How to Cook Eggplant to Perfection


Editor's Note: Natalia is the founder of MAZA Cooking Journal, a new cookbook for iPad. Natalia's grilled eggplant recipe has received 20K repins on Pinterest. Download the journal for free from the iTunes store here. Follow her on Facebook and Twitter.

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There are many ways to cook eggplant: grill it, bake it, steam it, simmer it, or cook it in a stew. Whichever way you decide to prepare it, the result will be always the same: innocent addiction that knows no bound. 

Incredibly delicious in taste and creamy in texture, eggplant is one of the best ingredients to cook in the summer ingredients. Almost every family has their own way for how to prepare eggplant, a recipe they are collectively proud of. Some prefer to season pieces of eggplant with salt to take out the water out before cooking, some cook it with the skin on, others prefer it without the skin. Ultimately, there is no correct answer, there are so many ways to enjoy eggplant.

Given how awkward eggplant looks, what is so appealing about it? Eggplant is the playground for the imaginations of chefs and grandmas. Its simplicity makes it a great tool in the hands of creative cooks.

Let’s begin with the look: an endlessly seductive aubergine (dark purple) color, so unique that it has become a trade mark in the fashion industry. Next, the feel: Eggplant's skin is silky and glossy to the touch, and its shape is rounded, yet elongated. The cap is green-brown, running its tentacles down the body; so futuristic, yet so earthy.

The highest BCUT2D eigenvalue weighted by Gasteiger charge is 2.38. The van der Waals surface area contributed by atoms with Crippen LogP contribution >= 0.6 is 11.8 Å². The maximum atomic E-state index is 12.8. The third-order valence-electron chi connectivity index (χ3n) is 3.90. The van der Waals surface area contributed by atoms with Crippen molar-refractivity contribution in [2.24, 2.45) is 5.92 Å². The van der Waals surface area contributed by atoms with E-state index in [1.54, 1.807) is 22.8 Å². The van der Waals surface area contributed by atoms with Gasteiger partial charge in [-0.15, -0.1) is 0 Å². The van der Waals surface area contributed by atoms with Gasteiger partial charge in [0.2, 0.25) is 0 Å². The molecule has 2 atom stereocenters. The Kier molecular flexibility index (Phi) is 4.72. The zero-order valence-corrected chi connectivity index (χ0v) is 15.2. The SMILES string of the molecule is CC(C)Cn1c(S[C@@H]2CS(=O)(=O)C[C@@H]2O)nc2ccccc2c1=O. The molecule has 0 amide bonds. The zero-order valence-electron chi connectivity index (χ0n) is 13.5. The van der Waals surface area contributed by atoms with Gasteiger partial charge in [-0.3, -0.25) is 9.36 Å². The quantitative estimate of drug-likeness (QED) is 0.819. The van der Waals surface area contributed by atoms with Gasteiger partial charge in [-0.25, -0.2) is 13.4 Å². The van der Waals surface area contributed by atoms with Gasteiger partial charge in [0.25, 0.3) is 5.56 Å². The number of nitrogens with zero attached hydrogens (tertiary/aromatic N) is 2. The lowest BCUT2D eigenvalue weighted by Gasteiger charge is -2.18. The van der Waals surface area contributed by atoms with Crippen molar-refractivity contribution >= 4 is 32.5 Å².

(Tip: When you're buying an eggplant, try to choose based on the shiny color. Your eggplant should have no dark spots, and it should not be too firm in touch, nor too soft. Touch the meat of the eggplant to determine whether it's ripe and ready to be cooked.) 

I prefer my grandmother's recipe, baked on an open fire. Preparing the eggplant in this way brings a deep smoky taste and renders the texture smooth as velvet. Once you prepare eggplant, you can use it for different dishes – babaganush, eggplant caviar, ratatouille, or baked tomatoes. 

You can even serve the eggplant as it is, just cut it in half lengthwise and serve with yogurt tahini sauce on the side.

Roasted Eggplant With Yogurt Tahini Sauce

6 Servings


3 Baby Eggplants

For the yogurt-tahini sauce:

½ cup plain yougurt


Preheat oven to 400F. To make the yogurt-tahini sauce, combine the yogurt, tahini paste, and the garlic clove in a blender. Blend until smooth. Add 3-4 tablespoons water until the mixture becomes smoother and airy in texture. Season with salt to taste.

Place the eggplant, whole, on a baking pan and bake for 40 min. Once cooked through, cut eggplant into two pieces, lengthwise in half. Place each eggplant half on a serving plate and add some of the tasty yogurt sauce on top.

If you're hungry for more, check out these other eggplant ideas from MAZA Cooking Journals: babaganusheggplant caviarbaked tomatoes.